This soap uses buttermilk powder. Buttermilk gives a soap a creamy lather and a boost of bubbles. If you missed my kefir milk or heavy whipping cream soap posts, be sure to check them out!
To use the buttermilk powder in soap, I simply add it to my melted oils and stickblend to get rid of any clumps. If you want more milk soap recipes, check out Goat Milk Soapmaking.
Lemon Buttermilk Soap Recipe
- Coconut Oil – 270 grams
- Shea Butter – 180 grams
- Olive Oil – 315 grams
- Avocado Oil – 100 grams
- Rice Bran Oil – 35 grams
- Sodium Hydroxide – 126 grams
- Water – 252 grams
- Ground Pumpkin Seed Powder – 1 teaspoon
- Yellow Clay – 1 teaspoon
- Rhassoul Clay – 1 teaspoon
- Buttermilk Powder – 1 tablespoon
- Charcoal Powder
Essential Oil Blend
- Lemon Essential Oil – 20 grams
- Litsea Essential Oil – 10 grams
Safety: Gear up in your goggles and gloves to make soap.
To learn how to prepare your oils and lye solution, please watch our basic video series.
Step 1: Create a lye solution. Weigh the water and lye into two separate containers. Slowly pour the sodium hydroxide into the water while stirring. Stir until completely dissolved and set aside to cool.
Step 2: Prepare the base oils. First, weigh any solid oils and butters into a container and melt. You can melt using the microwave or low heat on a burner. Next, weigh each liquid oil (if any) into the melted oils.
Step 3: Prepare your molds if needed. I used a 12″ Tall & Skinny Silicone Loaf mold from Bramble Berry.
Step 4: Check the temperatures. You should now have a container containing liquid base oils and a container containing lye solution. Take the temperatures using an infra-red temperature gun. Be sure to stir each mixture before taking the temp. You want your temperatures to be between 80-100 degrees F.
Step 5: Weigh your essential oils into a glass or stainless steel container and add to your prepared base oils.
Step 6: Add your buttermilk powder to prepared oils and mix to get rid of any clumps.
Step 7: Pour your lye solution into prepared base oils and mix to light trace.
Step 8: Divide your traced soap into two containers.
Step 9: Add pumpkin seed powder and yellow clay to one and rhassoul clay to the other.
Step 10: Using your stick blender, bring each base to thick trace. If your soap isn’t thick, each layer won’t support the next. Your soap will just swirl together.
Step 11: Glop half of your first base into your mold and flatten.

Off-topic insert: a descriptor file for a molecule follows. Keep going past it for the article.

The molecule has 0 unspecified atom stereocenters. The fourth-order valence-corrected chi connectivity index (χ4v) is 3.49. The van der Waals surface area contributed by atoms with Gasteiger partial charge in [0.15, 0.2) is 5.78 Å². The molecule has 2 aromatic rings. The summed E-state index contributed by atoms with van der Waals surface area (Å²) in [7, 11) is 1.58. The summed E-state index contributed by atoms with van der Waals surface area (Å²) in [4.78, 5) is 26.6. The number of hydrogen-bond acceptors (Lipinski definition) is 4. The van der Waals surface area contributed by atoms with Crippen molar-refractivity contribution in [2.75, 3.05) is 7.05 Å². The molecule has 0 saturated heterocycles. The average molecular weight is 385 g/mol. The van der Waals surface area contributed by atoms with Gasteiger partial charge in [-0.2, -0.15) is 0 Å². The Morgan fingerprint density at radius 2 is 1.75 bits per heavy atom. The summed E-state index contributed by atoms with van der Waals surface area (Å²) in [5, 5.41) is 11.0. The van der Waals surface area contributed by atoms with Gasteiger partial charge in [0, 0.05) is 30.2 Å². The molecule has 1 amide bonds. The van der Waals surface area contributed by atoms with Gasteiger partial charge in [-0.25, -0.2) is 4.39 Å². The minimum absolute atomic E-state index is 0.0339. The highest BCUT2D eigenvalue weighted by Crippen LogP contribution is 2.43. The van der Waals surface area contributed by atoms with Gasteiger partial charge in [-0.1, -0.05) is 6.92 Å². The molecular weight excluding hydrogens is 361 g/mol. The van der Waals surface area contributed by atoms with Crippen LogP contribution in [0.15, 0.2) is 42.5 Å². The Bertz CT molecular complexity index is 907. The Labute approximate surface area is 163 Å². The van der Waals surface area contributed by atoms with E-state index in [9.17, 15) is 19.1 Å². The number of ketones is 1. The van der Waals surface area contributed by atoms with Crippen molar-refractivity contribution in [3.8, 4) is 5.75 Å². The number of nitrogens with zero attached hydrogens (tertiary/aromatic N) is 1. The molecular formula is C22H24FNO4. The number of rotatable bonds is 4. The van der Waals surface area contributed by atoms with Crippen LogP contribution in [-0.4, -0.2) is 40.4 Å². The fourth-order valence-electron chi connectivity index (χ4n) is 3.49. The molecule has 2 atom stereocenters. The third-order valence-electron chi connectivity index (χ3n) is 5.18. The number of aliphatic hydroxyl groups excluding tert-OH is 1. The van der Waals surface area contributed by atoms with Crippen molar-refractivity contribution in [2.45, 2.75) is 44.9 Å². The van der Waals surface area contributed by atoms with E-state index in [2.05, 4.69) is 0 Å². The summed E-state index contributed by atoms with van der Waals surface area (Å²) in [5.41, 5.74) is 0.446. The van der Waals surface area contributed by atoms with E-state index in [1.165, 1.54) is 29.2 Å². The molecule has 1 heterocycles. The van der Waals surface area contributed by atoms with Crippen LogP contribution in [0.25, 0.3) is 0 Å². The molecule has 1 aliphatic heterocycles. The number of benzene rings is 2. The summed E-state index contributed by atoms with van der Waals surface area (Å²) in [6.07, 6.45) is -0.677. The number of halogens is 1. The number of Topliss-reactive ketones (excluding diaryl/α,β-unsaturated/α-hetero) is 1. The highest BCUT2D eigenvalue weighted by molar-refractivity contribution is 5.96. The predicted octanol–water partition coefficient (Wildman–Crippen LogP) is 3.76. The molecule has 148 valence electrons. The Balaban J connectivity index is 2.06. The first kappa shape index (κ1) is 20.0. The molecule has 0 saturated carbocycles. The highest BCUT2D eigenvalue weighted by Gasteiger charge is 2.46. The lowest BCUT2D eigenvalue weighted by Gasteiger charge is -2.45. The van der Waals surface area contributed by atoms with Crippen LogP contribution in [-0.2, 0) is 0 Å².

Step 12: Dust with charcoal powder. I use a small tea strainer to dust the charcoal on. Don’t overdo it! If you use too much, creating a solid line, your soap might come apart. You want to still see some of your bottom layer through the charcoal dusting.
Step 13: Plop on your next layer and flatten as best you can. Dust another charcoal line.
Step 14: Repeat twice more. You should have two layers from each color.
Step 15: To add texture, I used a fork and scraped it across the top of the soap as shown.
Step 16: Allow your soap to saponify and harden for 24 hours. Unmold and cut!
Step 17: Cure for a minimum of 4-6 weeks.
For more milk soap recipes, be sure to check out Goat Milk Soapmaking!
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Hello! Your posts and replies are always so on target. So, I have an additional question for ya! I’ve read lately that clays absorb moisture and can be drying. However, I’ve found that the soaps that I make with clay seem to be more moisturizing. Is it me? I’m no youngster, so something moisturizing is necessary. I also use these soaps to shampoo with. They definitely make and keep my hair cleaner – but more moisturized at the same time (and I have curly hair, so that’s important). Could the answer really be that I use tallow at 30%, and that counteracts the absorbent and/or drying nature of the clay?
Thank you so much. Again! I truly appreciate your replies!
Is it possible to substitute Sunflower Seed Oil for the Rice Bran oil? What differences would it bring to the soap? Also, ground Pumpkin Seed powder – where to get that, or what could I substitute? I’m assuming this is used for color?
Hello! yes, you can use sunflower seed oil…make sure to use high oleic. The soap will feel about the same. I got the pumpkin seed powder from a supplier (can’t remember which one off the top of my head). You can find it on Amazon. Just google “Pumpkin seed powder” and see what pops up. It is used for mostly label appeal. You can omit it or use another additive that you like.